MELBOURNE NEWS

Sustainability

Powering on with Melbourne’s low-carbon future

A photograph of Melbourne's CBD and Yarra River lit up at night.

Residents and small businesses in the City of Melbourne could be among the first in Victoria to enjoy more affordable energy through a neighbourhood battery initiative.

We are embarking on an ambitious battery storage and renewable electricity project set to deliver cheaper power while reducing emissions and contributing to a more sustainable future.

Lord Mayor Sally Capp said Power Melbourne will build a neighbourhood-scale battery network and retail electricity offering, to enable more affordable renewable energy for consumers.

‘Renewable energy backed by battery storage presents exciting opportunities not only for emissions reductions, but also for job creation and the local economy,’ the Lord Mayor said.

‘This is all part of our commitment to power Melbourne with 100 per cent renewable energy by 2030 and reach net zero emissions by 2040.

‘Through Power Melbourne we want to lead the way and create a replicable model that can be used across Victoria and the country.’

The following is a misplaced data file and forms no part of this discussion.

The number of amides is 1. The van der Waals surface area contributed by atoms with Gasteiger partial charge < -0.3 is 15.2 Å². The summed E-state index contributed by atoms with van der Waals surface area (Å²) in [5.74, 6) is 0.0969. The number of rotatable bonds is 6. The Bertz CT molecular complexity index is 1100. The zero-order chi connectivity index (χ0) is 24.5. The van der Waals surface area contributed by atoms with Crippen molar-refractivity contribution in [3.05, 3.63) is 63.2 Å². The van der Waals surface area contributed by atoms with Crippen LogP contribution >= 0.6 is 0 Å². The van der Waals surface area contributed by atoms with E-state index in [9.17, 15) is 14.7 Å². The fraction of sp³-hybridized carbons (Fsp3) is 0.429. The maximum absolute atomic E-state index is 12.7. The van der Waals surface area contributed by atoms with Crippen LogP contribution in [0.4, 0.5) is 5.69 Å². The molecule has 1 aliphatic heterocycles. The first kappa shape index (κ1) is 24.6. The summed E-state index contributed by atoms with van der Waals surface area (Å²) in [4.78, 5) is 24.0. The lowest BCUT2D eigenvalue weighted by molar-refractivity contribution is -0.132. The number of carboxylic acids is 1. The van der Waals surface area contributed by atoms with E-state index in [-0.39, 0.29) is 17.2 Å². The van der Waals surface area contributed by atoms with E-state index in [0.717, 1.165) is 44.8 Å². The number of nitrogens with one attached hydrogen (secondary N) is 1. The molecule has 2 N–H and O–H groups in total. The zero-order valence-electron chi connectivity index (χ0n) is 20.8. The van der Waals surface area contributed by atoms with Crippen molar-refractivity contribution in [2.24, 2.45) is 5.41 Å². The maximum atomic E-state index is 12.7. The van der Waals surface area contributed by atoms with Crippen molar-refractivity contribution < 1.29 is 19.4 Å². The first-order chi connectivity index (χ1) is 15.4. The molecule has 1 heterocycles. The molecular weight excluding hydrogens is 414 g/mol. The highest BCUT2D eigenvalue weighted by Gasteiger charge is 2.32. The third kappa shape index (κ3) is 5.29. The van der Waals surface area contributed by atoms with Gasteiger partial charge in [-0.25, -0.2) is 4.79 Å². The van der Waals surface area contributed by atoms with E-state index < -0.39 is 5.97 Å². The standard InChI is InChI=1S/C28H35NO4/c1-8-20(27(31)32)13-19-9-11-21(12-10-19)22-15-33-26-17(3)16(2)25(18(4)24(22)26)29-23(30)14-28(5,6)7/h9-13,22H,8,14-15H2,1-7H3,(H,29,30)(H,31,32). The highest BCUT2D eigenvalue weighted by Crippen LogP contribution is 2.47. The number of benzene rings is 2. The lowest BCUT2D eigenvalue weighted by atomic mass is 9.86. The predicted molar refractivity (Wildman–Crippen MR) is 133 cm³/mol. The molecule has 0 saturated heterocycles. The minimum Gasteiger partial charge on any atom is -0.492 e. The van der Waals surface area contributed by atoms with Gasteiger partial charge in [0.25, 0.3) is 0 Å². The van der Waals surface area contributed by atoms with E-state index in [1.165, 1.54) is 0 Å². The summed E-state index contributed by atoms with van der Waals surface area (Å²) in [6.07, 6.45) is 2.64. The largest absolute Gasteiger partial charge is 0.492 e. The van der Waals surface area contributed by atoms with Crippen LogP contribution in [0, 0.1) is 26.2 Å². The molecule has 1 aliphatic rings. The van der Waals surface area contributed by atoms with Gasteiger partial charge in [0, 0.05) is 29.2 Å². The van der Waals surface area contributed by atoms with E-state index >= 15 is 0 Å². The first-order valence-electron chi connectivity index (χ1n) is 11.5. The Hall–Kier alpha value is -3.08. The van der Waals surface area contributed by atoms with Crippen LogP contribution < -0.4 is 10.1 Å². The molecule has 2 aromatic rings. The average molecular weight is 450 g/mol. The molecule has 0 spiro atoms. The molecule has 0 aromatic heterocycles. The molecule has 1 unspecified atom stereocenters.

Modelling from the Australian Energy Market Operator shows small to midscale battery capacity in Victoria is projected to increase by 844 per cent over the next decade, while the use of brown coal is projected to shrink by 79 per cent.

The City of Melbourne is partnering with RMIT University and University of Melbourne on the Power Melbourne project.

Work is underway to identify suitable locations to install battery assets across the municipality, taking into account network needs and community benefits.

We have received funding to support a technical feasibility study through the Victorian Government’s Neighbourhood Battery Initiative.

It comes as the City of Melbourne’s efforts to tackle climate change and reduce emissions have been recognised with an A-grade rating by global environmental impact non-profit CDP.

The A-grade rating is presented to cities with ambitious emissions reduction and renewable energy targets and a demonstrated climate action plan. Less than 10 per cent of cities have achieved the prestigious A-grade rating.

‘Since declaring a climate and biodiversity emergency, we’ve worked tirelessly to transition our city to a more sustainable and environmentally friendly place,’ the Lord Mayor said.

‘Through Power Melbourne, and our past successes with the Melbourne Renewable Energy Project, we’re encouraging the adoption of renewables and the acceleration of emission reductions to make Melbourne a leader in sustainability for decades to come.’

For more information, visit Sustainability.

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